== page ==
beyond november

Unless something radically changes in the next several months, we will be looking at the election of Madame President. The organization Hillary Clinton has is way too strong for Trump to overcome with disciplined messaging and a few good debates – even if he could manage to accomplish those two goals. Whether Hillary manages to overcome her health challenges, or whether she is forced to withdraw, the Democrats will have the clear advantage on November 8th.

Many factors will have contributed to this result, but the primary factor will be the corrupt and dishonest Republican Party and their feckless “leadership”.

This massive failure has been in the works for years. It started accelerating in 2008 with the nomination of McCain, and continued with the nomination of Mitt Romney. Both men had admirable qualities and were on some level men of personal character. But their primary weaknesses were areas they shared with the Democrat nominee Barack Obama, so they couldn’t attack him on important issues that mattered to people. In addition to that, many people were swept up in the historic value of electing the first African-American president. That’s a tough challenge to overcome for a Republican nominee, even for a candidate that could paint in bold colors and articulate the “perceived” clear differences between the Republican Party and the Democrat Party – which they did not have in 2008 and 2012.

Even with that handicap, many Republicans, including myself, voted for the lesser of two evils because we couldn’t possibly vote for that scary socialist Marxist Obama guy. Anybody but Obama. Sound familiar? That’s because the Republican Party has been stuck on the same spinning hamster wheel of failure and refuses to learn from its mistakes. Why should they change? Why should they suddenly start paying attention to the people they claim to represent? After all, the average Republican doesn’t realize how stark the departure is from what we thought it represented as a party. We just keep voting for the Republicans because they are always way better than the Democrats. But are they really that much different? 2016 has proven that they are not.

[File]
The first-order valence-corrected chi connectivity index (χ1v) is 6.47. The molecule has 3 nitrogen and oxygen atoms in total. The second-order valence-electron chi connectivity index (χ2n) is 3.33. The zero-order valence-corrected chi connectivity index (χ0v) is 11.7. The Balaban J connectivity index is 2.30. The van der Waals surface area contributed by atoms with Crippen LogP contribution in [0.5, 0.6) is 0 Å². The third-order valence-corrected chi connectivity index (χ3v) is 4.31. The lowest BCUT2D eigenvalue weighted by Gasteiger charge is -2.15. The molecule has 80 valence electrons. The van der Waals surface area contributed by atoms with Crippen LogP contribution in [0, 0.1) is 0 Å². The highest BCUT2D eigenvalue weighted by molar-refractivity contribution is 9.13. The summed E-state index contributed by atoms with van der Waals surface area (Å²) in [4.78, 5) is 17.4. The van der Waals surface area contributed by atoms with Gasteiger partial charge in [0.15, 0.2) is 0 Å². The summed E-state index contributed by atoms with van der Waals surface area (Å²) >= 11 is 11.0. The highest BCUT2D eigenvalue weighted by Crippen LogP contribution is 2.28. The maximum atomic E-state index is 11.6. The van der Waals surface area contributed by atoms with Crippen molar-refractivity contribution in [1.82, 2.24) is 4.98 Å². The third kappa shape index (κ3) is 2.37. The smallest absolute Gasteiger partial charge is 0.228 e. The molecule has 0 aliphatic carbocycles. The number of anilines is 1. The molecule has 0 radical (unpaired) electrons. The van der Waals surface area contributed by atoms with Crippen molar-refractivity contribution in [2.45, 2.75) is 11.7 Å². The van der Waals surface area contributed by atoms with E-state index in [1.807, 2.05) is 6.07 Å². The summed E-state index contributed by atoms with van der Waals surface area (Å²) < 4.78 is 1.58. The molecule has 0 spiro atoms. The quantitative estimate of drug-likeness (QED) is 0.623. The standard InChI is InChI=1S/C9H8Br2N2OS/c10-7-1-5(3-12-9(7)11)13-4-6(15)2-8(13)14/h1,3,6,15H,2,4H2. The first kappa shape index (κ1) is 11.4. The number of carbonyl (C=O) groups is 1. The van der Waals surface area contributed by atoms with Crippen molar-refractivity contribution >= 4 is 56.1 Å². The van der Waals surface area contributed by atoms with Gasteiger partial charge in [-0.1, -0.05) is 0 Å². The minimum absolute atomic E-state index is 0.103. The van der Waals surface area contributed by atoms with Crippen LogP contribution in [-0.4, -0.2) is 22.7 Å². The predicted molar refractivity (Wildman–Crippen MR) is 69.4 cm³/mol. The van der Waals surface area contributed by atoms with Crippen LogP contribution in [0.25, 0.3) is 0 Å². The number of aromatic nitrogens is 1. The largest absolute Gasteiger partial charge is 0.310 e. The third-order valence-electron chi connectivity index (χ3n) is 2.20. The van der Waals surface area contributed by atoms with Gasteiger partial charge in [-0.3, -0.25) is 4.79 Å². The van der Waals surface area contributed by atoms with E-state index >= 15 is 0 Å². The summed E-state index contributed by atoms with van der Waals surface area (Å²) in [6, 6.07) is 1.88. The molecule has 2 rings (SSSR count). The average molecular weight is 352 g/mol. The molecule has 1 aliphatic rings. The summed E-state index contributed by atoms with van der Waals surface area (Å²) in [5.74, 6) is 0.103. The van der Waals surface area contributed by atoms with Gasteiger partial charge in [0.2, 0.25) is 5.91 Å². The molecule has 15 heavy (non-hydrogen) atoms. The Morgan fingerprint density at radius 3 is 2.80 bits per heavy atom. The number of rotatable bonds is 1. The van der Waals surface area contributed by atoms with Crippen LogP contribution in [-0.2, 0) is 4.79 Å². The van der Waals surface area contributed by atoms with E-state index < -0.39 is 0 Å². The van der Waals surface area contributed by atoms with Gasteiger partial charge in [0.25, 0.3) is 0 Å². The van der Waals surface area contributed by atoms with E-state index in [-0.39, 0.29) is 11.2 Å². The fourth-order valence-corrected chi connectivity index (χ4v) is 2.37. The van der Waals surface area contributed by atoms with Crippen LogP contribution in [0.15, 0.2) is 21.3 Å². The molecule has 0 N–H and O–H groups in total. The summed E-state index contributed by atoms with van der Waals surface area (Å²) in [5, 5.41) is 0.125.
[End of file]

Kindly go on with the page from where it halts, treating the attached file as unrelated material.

This is the big picture – the Republicans are not who we thought they were, and it should matter to people who are still hanging with this political party after seeing what it has become.

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a little more unserious

One of my favorite movies is Dave. It is a movie where an average citizen (Dave) impersonates the President of the United States for a living, and is thrown into the real job due to some really shady political operatives.  (Quick aside – Kevin Kline is awesome in that role!) There’s a scene in that movie  in which Dave enlists his accountant friend Murray to cut the federal budget so that the homeless shelter wouldn’t have to close.  Murray looks at the budget and says something to the effect of if private citizens handled their books like this, they would be in jail. Yeah.  One of the items in that budget was an advertising campaign to bolster confidence in the American auto industry.   Dave asks the Congresscritter (I forget the name of the guy) to explain this.  He explains that this was designed to boost Americans’ confidence in a previous auto purchase.  So an ad campaign to make American feel better about cars they have already bought.  Mmhmm.